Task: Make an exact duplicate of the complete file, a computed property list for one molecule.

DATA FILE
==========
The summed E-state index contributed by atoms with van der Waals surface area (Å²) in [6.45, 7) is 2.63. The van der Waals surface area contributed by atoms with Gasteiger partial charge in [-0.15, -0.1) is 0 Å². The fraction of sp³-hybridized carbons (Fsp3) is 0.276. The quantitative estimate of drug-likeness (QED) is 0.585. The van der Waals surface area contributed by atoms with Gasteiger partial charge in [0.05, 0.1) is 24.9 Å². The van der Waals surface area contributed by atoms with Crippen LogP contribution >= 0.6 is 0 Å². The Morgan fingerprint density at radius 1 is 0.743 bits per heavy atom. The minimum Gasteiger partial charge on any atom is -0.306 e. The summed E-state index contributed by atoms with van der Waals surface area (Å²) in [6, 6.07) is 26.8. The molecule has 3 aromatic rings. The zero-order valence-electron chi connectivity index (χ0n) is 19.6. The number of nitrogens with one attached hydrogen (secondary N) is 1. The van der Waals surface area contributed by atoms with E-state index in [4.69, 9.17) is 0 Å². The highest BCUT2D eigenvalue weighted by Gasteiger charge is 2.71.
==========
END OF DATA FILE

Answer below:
The summed E-state index contributed by atoms with van der Waals surface area (Å²) in [6.45, 7) is 2.63. The van der Waals surface area contributed by atoms with Gasteiger partial charge in [-0.15, -0.1) is 0 Å². The fraction of sp³-hybridized carbons (Fsp3) is 0.276. The quantitative estimate of drug-likeness (QED) is 0.585. The van der Waals surface area contributed by atoms with Gasteiger partial charge in [0.05, 0.1) is 24.9 Å². The van der Waals surface area contributed by atoms with Crippen LogP contribution >= 0.6 is 0 Å². The Morgan fingerprint density at radius 1 is 0.743 bits per heavy atom. The minimum Gasteiger partial charge on any atom is -0.306 e. The summed E-state index contributed by atoms with van der Waals surface area (Å²) in [6, 6.07) is 26.8. The molecule has 3 aromatic rings. The zero-order valence-electron chi connectivity index (χ0n) is 19.6. The number of nitrogens with one attached hydrogen (secondary N) is 1. The van der Waals surface area contributed by atoms with E-state index in [4.69, 9.17) is 0 Å². The highest BCUT2D eigenvalue weighted by Gasteiger charge is 2.71.